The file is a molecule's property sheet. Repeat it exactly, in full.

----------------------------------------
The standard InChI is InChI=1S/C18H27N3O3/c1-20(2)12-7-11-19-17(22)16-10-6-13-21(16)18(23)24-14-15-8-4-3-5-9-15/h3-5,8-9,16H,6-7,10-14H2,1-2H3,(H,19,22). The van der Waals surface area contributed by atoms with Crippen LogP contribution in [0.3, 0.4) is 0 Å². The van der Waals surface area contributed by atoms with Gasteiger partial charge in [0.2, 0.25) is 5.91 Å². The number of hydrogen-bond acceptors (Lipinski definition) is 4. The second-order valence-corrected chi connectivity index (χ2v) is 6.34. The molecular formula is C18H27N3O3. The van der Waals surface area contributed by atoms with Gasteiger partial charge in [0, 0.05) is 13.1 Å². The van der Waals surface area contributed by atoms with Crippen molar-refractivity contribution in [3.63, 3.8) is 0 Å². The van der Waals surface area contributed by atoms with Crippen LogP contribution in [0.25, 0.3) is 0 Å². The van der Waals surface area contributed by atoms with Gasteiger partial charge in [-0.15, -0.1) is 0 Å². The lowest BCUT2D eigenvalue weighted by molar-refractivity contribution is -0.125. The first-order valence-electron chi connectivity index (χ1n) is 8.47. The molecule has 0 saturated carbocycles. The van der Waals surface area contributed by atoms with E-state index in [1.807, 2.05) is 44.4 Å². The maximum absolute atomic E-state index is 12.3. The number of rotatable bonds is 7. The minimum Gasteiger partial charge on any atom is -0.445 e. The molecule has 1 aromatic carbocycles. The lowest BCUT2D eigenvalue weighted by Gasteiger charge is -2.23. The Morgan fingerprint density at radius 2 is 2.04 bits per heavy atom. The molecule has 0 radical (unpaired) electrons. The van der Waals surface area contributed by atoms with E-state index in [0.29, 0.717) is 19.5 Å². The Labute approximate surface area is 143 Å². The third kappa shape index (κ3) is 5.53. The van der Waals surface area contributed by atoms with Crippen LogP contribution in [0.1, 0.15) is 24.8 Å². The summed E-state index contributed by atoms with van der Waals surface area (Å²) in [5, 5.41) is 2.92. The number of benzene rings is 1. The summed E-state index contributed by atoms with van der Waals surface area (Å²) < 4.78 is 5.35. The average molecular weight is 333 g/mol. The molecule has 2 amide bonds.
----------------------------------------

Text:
The standard InChI is InChI=1S/C18H27N3O3/c1-20(2)12-7-11-19-17(22)16-10-6-13-21(16)18(23)24-14-15-8-4-3-5-9-15/h3-5,8-9,16H,6-7,10-14H2,1-2H3,(H,19,22). The van der Waals surface area contributed by atoms with Crippen LogP contribution in [0.3, 0.4) is 0 Å². The van der Waals surface area contributed by atoms with Gasteiger partial charge in [0.2, 0.25) is 5.91 Å². The number of hydrogen-bond acceptors (Lipinski definition) is 4. The second-order valence-corrected chi connectivity index (χ2v) is 6.34. The molecular formula is C18H27N3O3. The van der Waals surface area contributed by atoms with Gasteiger partial charge in [0, 0.05) is 13.1 Å². The van der Waals surface area contributed by atoms with Crippen molar-refractivity contribution in [3.63, 3.8) is 0 Å². The van der Waals surface area contributed by atoms with Crippen LogP contribution in [0.25, 0.3) is 0 Å². The van der Waals surface area contributed by atoms with Gasteiger partial charge in [-0.15, -0.1) is 0 Å². The lowest BCUT2D eigenvalue weighted by molar-refractivity contribution is -0.125. The first-order valence-electron chi connectivity index (χ1n) is 8.47. The molecule has 0 saturated carbocycles. The van der Waals surface area contributed by atoms with E-state index in [1.807, 2.05) is 44.4 Å². The maximum absolute atomic E-state index is 12.3. The number of rotatable bonds is 7. The minimum Gasteiger partial charge on any atom is -0.445 e. The molecule has 1 aromatic carbocycles. The lowest BCUT2D eigenvalue weighted by Gasteiger charge is -2.23. The Morgan fingerprint density at radius 2 is 2.04 bits per heavy atom. The molecule has 0 radical (unpaired) electrons. The van der Waals surface area contributed by atoms with E-state index in [0.29, 0.717) is 19.5 Å². The Labute approximate surface area is 143 Å². The third kappa shape index (κ3) is 5.53. The van der Waals surface area contributed by atoms with Crippen LogP contribution in [0.1, 0.15) is 24.8 Å². The summed E-state index contributed by atoms with van der Waals surface area (Å²) in [5, 5.41) is 2.92. The number of benzene rings is 1. The summed E-state index contributed by atoms with van der Waals surface area (Å²) < 4.78 is 5.35. The average molecular weight is 333 g/mol. The molecule has 2 amide bonds.